If their parents know you carry you might want to ask for their take on it. If the parents do not know you carry then you may end up with an awkward discussion. You may wish to be super diligent about how you carry around the kids. A smart-carry may be the best bet around them if you can not discuss the subject with them.
If their parents allow you to have frank discussion with the kids I would suggest a frank & honest discussion. As has been pointed out a few times already, kids are smarter than we give them credit for... Put it in terms they can understand. See if the parents and kids all want to go out plinking cans or targets one day... might be a good ice-breaker..
"I've seen things you people wouldn't believe. Attack ships on fire off the shoulder of Orion. I watched c-beams glitter in the dark near the Tannhäuser Gate. All those moments will be lost in time, like tears in rain."
- Roy Batty
Well, my daughter knows why I carry and if you asked her I bet she could give you a pretty good answer. She knows mommy and daddy both carry guns to protect our family from bad guys.
"Good people do not need laws to tell them to act responsibly, while bad people will find a way around the laws." -Plato
I told my girls that there are bad people out there (I have told them this many times before) and daddy needs to be able to protect them and himself from these bad people because you never know who is going to be bad or where they will be. I also explained that you never know who will turn out to be a bad person so we don't tell anybody about the gun. Then a showed her how to hold my marlin .22. Then she asked me for the code to the safe. I explained she is too young for that.
• We sleep safely in our beds because rough men stand ready in the night to visit violence on those who would harm us.
- George Orwell Military
With two young kids (7 and 2 years old) climbing, jumping, grabbing and otherwise just plain all over me, I've found that pocket carry works really well.
If you have school-age kids, you will be around the parents of their school friends. I'd just as soon not have to explain the bulge on my hip to them, or to their children when they join my kids in climbing all over me.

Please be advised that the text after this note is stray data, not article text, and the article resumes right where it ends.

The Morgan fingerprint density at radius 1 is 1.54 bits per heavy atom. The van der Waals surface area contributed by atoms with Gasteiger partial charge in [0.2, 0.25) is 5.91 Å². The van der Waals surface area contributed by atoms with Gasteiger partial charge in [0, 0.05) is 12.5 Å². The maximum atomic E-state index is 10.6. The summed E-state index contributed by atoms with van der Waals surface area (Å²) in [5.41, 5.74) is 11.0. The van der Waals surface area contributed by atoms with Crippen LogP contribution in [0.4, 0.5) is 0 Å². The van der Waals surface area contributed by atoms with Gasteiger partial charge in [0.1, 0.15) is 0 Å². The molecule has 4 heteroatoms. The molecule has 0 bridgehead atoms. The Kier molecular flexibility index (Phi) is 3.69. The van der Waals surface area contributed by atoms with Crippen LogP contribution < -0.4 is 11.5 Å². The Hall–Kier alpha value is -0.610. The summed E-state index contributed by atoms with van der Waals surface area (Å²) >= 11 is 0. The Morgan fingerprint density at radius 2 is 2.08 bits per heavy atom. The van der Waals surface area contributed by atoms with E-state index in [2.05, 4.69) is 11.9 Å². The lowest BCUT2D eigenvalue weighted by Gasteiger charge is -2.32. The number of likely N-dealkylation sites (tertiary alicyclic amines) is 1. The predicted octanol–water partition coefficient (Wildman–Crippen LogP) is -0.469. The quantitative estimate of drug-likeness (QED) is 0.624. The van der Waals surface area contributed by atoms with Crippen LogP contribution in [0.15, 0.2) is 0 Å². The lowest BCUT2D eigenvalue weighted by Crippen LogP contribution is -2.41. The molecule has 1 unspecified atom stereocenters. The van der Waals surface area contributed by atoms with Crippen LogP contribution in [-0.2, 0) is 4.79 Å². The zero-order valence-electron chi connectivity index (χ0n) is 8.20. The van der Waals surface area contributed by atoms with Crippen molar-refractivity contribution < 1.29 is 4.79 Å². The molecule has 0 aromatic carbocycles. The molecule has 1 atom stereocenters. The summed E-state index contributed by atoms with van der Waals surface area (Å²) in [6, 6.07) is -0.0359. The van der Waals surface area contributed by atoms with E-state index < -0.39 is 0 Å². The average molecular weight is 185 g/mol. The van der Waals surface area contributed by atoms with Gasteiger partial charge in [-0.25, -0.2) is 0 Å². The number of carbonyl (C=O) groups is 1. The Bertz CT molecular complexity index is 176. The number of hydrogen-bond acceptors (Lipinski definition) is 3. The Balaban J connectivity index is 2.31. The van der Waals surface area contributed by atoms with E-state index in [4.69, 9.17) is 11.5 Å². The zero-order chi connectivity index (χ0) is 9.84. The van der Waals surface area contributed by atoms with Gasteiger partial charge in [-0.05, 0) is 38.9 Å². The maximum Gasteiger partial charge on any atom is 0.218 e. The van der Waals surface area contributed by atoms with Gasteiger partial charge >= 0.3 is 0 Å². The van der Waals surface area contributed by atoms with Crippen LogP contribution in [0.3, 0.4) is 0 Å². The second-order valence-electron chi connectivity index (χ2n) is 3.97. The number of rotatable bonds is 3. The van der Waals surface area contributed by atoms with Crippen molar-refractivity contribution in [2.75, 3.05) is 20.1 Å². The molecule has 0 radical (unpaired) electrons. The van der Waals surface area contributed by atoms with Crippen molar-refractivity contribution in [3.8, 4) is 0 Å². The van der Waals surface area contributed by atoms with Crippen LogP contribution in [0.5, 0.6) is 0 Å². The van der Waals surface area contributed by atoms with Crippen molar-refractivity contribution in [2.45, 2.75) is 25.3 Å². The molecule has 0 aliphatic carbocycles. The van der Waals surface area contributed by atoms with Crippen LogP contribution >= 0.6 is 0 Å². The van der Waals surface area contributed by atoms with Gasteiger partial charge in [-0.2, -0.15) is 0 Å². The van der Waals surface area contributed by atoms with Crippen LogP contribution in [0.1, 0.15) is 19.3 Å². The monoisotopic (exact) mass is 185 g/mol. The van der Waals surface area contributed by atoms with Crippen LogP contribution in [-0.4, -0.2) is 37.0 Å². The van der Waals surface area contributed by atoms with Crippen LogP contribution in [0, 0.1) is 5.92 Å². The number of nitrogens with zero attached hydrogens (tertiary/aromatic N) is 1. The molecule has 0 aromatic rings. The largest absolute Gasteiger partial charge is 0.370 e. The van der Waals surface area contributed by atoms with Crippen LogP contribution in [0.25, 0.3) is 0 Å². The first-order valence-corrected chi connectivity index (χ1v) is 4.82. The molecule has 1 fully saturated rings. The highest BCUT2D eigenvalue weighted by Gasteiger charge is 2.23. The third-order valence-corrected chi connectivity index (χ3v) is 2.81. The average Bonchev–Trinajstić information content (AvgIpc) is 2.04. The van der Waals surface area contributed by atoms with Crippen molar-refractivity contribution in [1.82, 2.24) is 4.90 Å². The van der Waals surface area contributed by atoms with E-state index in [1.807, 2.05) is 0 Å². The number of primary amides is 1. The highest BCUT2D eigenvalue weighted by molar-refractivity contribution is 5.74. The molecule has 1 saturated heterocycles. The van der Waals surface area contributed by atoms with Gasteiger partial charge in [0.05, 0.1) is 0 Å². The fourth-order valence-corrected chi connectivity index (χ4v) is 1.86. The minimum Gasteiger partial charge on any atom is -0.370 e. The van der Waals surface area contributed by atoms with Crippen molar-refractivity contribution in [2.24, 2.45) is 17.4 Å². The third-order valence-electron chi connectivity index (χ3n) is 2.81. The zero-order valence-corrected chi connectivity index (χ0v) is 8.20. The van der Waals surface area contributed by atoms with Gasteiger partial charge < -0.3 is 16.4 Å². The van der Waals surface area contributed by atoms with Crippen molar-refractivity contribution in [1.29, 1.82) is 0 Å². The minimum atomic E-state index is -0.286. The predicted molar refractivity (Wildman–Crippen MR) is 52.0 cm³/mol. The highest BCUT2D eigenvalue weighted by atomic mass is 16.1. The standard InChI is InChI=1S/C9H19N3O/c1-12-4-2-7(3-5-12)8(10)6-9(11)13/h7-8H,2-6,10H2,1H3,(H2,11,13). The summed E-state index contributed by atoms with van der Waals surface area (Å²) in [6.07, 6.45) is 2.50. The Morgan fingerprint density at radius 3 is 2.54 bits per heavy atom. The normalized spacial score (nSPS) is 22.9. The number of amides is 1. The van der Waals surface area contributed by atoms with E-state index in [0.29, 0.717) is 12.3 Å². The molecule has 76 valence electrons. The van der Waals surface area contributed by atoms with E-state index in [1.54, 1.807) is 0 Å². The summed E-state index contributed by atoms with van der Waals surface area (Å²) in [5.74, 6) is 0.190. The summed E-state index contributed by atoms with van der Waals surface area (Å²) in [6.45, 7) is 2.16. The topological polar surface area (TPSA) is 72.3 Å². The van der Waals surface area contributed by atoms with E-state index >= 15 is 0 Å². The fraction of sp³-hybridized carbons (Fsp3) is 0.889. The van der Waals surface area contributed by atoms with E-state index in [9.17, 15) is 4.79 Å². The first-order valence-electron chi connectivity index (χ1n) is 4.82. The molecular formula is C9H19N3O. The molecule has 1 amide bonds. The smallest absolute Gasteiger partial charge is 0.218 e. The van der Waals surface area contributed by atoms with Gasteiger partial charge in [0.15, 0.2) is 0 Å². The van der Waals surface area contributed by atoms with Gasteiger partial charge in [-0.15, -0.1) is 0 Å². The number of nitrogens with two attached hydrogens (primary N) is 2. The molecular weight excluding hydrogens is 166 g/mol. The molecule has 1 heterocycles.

I've taught my son the basic safety rules, and he has seen mom and dad shoot, but I'd rather not tempt fate with "kids saying the darndest things" at the worst possible time.
With two pocket pistols, I feel very well protected - and no one is the wiser. I like being the grey man.
The more good folks carry guns, the fewer shots the crazies can get off.
www.armedcitizensnetwork.org - member
Usual carry - Ruger SP101 .357 DAO snub + LCR .38
Rely to OP.
My wife and I are neither blessed nor cursed with children. As a rule of thumb, I share almost any thought I want with a niece or nephew say over the age of 12. This includes questions concerning firearms. I believe making firearms into a bad thing or a mystery is a bad thing, so when asked, I would speak to them as I would any other adult (with some limitations based on maturity level).
It gets tricker when they are younger, and even more so when no from the fun loving uncle is never that serious of a concern. This happend with a niece of mine who was 5. I was pocket carrying, and she was grabbing for my cell phone to play with it. She ended up sticking her hand in my pocket when I was not paying close enough attention. This resulted in a child loudly yelling in a department store that uncle has a gun (she comes from a pro-gun home with plenty of gun talk, but the subtleties of not sharing with the world that uncle CCs is difficult). Now at the time, not only was I CCing, so was her mother, father, and my wife.
Lucky me to be the guy that gets caught by his niece.
My tone turned (and shocked my niece) asI let her know to stop. Seconds later I worried that it might create the wrong impression for concerning firearms. I nicely wispered I was armed for her and my safety, as were many adults, but that we did not yell this because we did not want the bad guys to know.
All appeared to be well enough until we returned home. Her parents received an earful on the way home on how uncle was stupid not to show the BGs that he had a gun because it would scare the bad guys. It was an impressive line of reasoning.
Again, luck me for being the one who is caught.
Honestly, I was lucky it was the parents who were pro-firearms and not those who are not in the family. It is a difficult topic, but no matter what mistakes are made, I believe the biggest mistake is making firearms a mystery and not stressing they are for addults.
I respect one of my wife's brothers (pro-gun hunter who CCs and owns many pistols). He banned toy pistols. He does allow super soakers, toy ray guns, toy plastic machine guns, toy rifle muskets, working red rider BB gun, etc. However anything like a revolver or modern pistol is banned, because he wants no confusion pistols are for adults.
I'm not saying I agree, as there are flaws in the logic, but then again, almost every plan has + & -, and I respect that he is doing what he thinks is best. I think the same goes for aunts and uncles, just do your best.